Environment, subsistence strategies and settlement seasonality in the Negev Highlands (Israel) during the Bronze and Iron Ages: The palynological evidence

Dafna Langgut*, Israel Finkelstein

*Corresponding author for this work

Research output: Contribution to journalArticlepeer-review

Abstract

The Negev Highlands arid region (southern Levant) shows evidence of sharp settlement fluctuations, with several periods of strong human activity separated by centuries with no evidence of sedentary life. In this study, we used the palynological method in order to shed light on the region’s demographic history in the Bronze and Iron Ages. Fifty-four samples of pollen were collected and analyzed from secure archaeological contexts in four Negev Highlands sites: Nahal Boqer 66, dated to the Early Bronze Age and Early Intermediate Bronze Age (ca. 3200–2200 BCE); Ein Ziq, dated to the Early Intermediate Bronze Age (ca. 2500–2200 BCE); Mashabe Sade, dated to the Intermediate Bronze Age (ca. 2500–2000 BCE); and Haroa, dated to the Iron Age IIA (ca. late 10th through 9th centuries BCE). Our study revealed no evidence of cereal cultivation, with some hints that the inhabitants’ diets may have included plants gathered from the wild. Only one of the sites, Nahal Boqer 66, showed micro-indicators of animal dung remains, suggesting that the inhabitants herded animals. The palynological evidence did, however, emphasize that the livestock there were not fed or supplemented with agricultural by-products but rather grazed freely on wild vegetation. The pollen data also suggest that all four sites were occupied only during late winter and spring. The activity in the Negev Highlands during the third millennium BCE was probably related to the copper industry in the Arabah and to copper transportation to settled neighboring lands, especially Egypt. A relatively humid climate supported the trade through the Negev Highlands. Deterioration in both climate conditions and settlement activity was documented in the second half of the Intermediate Bronze Age.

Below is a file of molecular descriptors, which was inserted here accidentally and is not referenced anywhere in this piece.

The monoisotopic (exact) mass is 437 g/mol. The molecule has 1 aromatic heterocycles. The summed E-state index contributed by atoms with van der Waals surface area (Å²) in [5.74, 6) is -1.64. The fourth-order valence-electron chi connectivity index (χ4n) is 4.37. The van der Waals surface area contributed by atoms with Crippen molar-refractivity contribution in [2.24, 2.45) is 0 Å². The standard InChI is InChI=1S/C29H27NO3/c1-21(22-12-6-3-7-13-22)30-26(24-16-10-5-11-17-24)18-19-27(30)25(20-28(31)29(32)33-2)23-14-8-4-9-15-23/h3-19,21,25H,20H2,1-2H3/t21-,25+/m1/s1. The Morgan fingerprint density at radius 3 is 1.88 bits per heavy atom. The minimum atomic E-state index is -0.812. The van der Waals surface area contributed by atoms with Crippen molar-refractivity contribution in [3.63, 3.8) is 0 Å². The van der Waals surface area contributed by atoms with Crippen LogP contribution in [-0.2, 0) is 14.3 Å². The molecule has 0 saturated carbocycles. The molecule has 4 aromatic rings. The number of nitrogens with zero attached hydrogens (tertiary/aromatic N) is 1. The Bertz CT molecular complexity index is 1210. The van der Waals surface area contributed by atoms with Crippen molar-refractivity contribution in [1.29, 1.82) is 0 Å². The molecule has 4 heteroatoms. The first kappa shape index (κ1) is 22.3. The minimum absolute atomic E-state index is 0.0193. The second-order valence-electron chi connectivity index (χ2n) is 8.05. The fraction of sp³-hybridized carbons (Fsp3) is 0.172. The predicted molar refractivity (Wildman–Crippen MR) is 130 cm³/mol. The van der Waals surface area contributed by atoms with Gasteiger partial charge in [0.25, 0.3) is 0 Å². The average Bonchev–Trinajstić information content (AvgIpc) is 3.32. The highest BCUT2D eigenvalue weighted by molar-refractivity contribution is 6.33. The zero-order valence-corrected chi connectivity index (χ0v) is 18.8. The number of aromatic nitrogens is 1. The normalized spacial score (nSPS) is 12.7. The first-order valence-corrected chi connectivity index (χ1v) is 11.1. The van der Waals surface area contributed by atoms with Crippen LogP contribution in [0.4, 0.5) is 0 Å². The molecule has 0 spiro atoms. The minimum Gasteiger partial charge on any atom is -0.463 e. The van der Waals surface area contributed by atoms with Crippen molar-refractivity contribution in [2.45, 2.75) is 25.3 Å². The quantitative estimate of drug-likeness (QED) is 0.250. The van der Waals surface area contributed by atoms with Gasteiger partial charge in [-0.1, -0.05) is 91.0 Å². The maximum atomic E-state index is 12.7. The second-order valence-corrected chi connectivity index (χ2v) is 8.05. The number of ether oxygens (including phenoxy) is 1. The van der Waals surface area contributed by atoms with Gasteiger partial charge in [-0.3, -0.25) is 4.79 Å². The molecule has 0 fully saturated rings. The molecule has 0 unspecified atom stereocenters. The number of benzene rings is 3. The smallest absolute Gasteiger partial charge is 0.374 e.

Original languageEnglish
Article numbere0285358
JournalPLoS ONE
Volume18
Issue number5 May
DOIs
StatePublished - May 2023

Funding

FundersFunder number
Neubauer Foundation

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